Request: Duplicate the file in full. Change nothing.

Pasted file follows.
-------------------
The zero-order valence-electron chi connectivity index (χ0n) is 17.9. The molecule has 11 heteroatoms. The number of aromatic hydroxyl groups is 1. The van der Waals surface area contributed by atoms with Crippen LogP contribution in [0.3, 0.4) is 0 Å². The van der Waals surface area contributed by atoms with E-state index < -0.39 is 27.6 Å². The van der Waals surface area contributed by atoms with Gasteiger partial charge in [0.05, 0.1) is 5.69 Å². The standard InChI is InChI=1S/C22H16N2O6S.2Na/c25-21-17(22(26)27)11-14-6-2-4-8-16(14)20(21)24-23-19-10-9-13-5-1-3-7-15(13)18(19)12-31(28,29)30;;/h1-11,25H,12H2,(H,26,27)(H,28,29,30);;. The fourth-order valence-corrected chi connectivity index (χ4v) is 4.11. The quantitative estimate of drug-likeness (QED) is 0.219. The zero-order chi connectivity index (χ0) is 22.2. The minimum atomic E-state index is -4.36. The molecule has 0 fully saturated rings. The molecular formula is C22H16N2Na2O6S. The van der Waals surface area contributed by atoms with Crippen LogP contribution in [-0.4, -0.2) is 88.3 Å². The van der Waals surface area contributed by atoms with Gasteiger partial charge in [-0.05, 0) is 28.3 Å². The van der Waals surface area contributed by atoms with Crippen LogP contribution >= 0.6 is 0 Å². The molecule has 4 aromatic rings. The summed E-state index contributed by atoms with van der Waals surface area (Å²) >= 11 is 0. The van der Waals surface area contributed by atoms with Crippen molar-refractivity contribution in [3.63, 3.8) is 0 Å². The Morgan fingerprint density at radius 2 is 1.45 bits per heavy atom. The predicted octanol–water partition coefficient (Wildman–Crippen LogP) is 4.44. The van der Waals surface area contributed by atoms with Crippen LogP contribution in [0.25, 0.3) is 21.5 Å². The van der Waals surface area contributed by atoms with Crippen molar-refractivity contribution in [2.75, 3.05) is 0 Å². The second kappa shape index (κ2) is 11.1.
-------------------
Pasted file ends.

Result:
The zero-order valence-electron chi connectivity index (χ0n) is 17.9. The molecule has 11 heteroatoms. The number of aromatic hydroxyl groups is 1. The van der Waals surface area contributed by atoms with Crippen LogP contribution in [0.3, 0.4) is 0 Å². The van der Waals surface area contributed by atoms with E-state index < -0.39 is 27.6 Å². The van der Waals surface area contributed by atoms with Gasteiger partial charge in [0.05, 0.1) is 5.69 Å². The standard InChI is InChI=1S/C22H16N2O6S.2Na/c25-21-17(22(26)27)11-14-6-2-4-8-16(14)20(21)24-23-19-10-9-13-5-1-3-7-15(13)18(19)12-31(28,29)30;;/h1-11,25H,12H2,(H,26,27)(H,28,29,30);;. The fourth-order valence-corrected chi connectivity index (χ4v) is 4.11. The quantitative estimate of drug-likeness (QED) is 0.219. The zero-order chi connectivity index (χ0) is 22.2. The minimum atomic E-state index is -4.36. The molecule has 0 fully saturated rings. The molecular formula is C22H16N2Na2O6S. The van der Waals surface area contributed by atoms with Crippen LogP contribution in [-0.4, -0.2) is 88.3 Å². The van der Waals surface area contributed by atoms with Gasteiger partial charge in [-0.05, 0) is 28.3 Å². The van der Waals surface area contributed by atoms with Crippen LogP contribution >= 0.6 is 0 Å². The molecule has 4 aromatic rings. The summed E-state index contributed by atoms with van der Waals surface area (Å²) >= 11 is 0. The van der Waals surface area contributed by atoms with Crippen molar-refractivity contribution in [3.63, 3.8) is 0 Å². The Morgan fingerprint density at radius 2 is 1.45 bits per heavy atom. The predicted octanol–water partition coefficient (Wildman–Crippen LogP) is 4.44. The van der Waals surface area contributed by atoms with Crippen LogP contribution in [0.25, 0.3) is 21.5 Å². The van der Waals surface area contributed by atoms with Crippen molar-refractivity contribution in [2.75, 3.05) is 0 Å². The second kappa shape index (κ2) is 11.1.